Things could get violent.
It’s not hard to imagine the Kremlin using religious tensions to further sow division, incite violence, and spread misinformation in Ukraine.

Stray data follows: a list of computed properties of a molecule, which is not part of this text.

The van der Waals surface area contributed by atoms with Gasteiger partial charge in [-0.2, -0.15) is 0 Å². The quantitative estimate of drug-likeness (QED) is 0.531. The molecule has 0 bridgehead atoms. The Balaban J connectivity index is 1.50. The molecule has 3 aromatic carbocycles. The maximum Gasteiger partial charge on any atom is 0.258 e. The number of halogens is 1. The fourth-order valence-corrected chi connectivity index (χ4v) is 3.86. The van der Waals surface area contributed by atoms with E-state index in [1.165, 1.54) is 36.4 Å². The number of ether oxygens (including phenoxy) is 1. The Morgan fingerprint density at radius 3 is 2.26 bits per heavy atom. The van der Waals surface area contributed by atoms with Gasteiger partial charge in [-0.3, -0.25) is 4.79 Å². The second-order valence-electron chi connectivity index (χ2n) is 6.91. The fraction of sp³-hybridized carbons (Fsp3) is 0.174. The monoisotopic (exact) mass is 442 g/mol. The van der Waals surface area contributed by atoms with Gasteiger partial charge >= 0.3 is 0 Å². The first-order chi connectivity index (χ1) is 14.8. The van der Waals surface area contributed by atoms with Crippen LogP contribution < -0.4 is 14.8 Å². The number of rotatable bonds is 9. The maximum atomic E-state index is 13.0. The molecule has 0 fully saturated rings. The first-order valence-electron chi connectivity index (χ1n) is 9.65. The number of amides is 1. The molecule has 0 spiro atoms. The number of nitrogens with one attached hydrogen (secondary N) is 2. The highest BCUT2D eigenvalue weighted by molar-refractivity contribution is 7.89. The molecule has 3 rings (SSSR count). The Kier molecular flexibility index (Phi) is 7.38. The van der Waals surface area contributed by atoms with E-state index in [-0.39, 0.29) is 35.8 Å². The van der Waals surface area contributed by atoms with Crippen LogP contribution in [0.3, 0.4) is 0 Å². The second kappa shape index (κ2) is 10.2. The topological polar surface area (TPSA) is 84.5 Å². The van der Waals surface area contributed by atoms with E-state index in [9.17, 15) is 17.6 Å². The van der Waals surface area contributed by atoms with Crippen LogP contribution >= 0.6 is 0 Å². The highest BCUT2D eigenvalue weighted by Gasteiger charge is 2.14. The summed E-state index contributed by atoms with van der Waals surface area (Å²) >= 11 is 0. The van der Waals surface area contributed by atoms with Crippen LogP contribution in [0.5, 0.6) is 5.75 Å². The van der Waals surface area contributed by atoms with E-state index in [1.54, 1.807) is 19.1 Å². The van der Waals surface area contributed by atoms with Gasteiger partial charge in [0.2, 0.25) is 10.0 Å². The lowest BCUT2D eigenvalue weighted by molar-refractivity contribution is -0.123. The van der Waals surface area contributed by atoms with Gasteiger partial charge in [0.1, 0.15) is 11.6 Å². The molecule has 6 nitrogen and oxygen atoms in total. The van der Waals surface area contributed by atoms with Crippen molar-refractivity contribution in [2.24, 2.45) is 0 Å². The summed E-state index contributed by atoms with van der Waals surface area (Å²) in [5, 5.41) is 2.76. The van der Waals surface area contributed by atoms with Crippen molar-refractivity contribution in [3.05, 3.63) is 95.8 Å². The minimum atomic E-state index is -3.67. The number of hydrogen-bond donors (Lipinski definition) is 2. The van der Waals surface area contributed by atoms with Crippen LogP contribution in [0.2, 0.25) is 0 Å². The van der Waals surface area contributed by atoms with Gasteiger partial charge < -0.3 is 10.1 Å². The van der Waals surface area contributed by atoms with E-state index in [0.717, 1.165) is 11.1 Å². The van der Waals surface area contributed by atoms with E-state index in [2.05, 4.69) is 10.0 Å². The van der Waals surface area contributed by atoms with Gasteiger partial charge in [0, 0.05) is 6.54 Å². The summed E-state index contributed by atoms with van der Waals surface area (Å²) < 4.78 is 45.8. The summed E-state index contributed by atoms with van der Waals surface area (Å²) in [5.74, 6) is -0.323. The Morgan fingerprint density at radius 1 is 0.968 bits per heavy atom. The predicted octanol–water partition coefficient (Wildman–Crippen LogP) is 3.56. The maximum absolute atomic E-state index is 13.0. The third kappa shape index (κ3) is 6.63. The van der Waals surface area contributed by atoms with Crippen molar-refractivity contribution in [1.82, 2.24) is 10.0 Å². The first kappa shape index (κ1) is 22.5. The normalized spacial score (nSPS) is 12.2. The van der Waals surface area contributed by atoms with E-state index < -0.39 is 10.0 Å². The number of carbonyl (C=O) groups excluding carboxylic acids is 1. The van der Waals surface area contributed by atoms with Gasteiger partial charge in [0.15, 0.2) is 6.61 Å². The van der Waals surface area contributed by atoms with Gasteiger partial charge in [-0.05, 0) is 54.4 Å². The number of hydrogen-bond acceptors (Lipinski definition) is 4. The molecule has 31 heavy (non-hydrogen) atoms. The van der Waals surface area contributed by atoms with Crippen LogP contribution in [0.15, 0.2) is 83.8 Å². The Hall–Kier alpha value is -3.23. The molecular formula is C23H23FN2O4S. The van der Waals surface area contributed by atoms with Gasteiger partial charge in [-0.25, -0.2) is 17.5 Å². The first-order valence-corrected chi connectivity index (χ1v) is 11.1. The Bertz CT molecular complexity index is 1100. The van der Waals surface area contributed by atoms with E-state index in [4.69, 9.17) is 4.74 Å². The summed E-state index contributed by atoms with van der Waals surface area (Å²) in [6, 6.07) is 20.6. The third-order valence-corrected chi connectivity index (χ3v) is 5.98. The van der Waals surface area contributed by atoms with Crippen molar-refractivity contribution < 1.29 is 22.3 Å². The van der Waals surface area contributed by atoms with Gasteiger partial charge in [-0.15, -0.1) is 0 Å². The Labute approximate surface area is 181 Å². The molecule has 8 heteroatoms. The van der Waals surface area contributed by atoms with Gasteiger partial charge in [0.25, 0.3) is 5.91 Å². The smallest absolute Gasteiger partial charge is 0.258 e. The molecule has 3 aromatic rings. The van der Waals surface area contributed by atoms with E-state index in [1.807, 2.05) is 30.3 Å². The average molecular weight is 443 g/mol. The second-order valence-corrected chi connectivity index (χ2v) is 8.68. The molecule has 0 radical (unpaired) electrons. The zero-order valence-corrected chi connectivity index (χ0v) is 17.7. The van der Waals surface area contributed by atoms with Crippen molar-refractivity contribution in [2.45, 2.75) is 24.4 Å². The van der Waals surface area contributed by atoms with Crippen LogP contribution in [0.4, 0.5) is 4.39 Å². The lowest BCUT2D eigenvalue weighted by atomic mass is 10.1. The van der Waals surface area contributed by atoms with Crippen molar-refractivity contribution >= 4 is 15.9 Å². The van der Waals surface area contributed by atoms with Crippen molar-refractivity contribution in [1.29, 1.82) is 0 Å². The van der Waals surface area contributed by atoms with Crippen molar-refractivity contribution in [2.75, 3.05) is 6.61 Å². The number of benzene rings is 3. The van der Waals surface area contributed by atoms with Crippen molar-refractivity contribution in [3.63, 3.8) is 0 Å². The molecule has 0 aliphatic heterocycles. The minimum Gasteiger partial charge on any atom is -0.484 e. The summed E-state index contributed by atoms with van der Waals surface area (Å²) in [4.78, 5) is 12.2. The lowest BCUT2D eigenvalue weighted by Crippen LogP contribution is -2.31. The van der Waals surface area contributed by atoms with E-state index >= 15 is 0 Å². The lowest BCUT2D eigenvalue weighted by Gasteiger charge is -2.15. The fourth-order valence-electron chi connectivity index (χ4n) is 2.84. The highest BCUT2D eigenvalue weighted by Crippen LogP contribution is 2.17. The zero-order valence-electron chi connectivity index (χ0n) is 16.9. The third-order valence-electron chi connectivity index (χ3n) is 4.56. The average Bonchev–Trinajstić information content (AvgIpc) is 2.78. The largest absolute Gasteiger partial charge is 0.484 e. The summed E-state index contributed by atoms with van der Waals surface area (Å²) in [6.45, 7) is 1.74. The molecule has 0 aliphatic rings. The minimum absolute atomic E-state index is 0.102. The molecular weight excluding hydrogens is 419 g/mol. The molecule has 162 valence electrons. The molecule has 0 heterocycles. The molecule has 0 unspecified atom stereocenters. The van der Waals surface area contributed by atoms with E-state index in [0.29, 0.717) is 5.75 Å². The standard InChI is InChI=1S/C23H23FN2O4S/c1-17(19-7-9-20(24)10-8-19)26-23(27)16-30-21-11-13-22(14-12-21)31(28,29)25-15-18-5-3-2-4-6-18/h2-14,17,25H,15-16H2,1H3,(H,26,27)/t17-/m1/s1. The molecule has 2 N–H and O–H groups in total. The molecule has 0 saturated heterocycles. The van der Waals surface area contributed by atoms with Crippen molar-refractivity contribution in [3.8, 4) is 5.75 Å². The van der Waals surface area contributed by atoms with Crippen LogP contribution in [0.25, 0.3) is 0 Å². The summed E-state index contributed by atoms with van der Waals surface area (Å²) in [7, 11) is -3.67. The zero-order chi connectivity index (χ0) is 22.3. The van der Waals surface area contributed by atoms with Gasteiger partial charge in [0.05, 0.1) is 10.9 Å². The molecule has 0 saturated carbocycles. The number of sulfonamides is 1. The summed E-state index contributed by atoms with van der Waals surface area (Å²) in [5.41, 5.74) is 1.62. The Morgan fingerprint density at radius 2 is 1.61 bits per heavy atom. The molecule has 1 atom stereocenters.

PARIS (RNS) — The head of the world’s Orthodox churches has thrown down the gauntlet to Moscow, risking a split in eastern Christianity after its rich and powerful Russian branch repeatedly supported controversial Kremlin policies and blocked church unity in Ukraine. Faced with a stalemate among three rival churches there, Ecumenical Patriarch Bartholomew has declared all three of them valid and urged them to create one independent body for all Ukrainian Orthodox believers. This step, an unusually decisive act in a very slow-moving church, promptly brought accusations of heresy from the Russian Orthodox Church, which has overseen Orthodoxy in Ukraine since 1686. Its Moscow Patriarchate also took the unusual step of breaking communion with the Ecumenical Patriarch. The Moscow Patriarchate, which claims over half of the world’s estimated 250 million to 300 million Orthodox believers, warned that Bartholomew’s step could lead to the biggest division in Christianity since the Great Schism of 1054 separated the Greek-speaking East based in Constantinople from Rome’s Latin-speaking West. On its face, the dispute is about who can decide whether Ukraine can have its own “autocephalous” or autonomous church — the Orthodox world’s spiritual leader in Constantinople (the name the Orthodox still use for the city that became Istanbul in 1453) or Russian Patriarch Kirill in Moscow. The dispute is fueled by a long-simmering political power struggle that challenges a key element of Kremlin influence. The Ukrainian church is so important to Moscow that computer hackers linked to the Kremlin reportedly tapped into the email accounts of Bartholomew’s closest aides to find out what they planned to do about it. “Moscow has created this problem — they shot themselves in the foot by supporting (Russian President) Vladimir Putin, the proxy war in eastern Ukraine and the seizure of Crimea,” said Brandon Gallaher, an Orthodox theologian at the University of Exeter in Britain. “If these things had not happened, this problem probably would have rumbled on for a long time more,” he told RNS.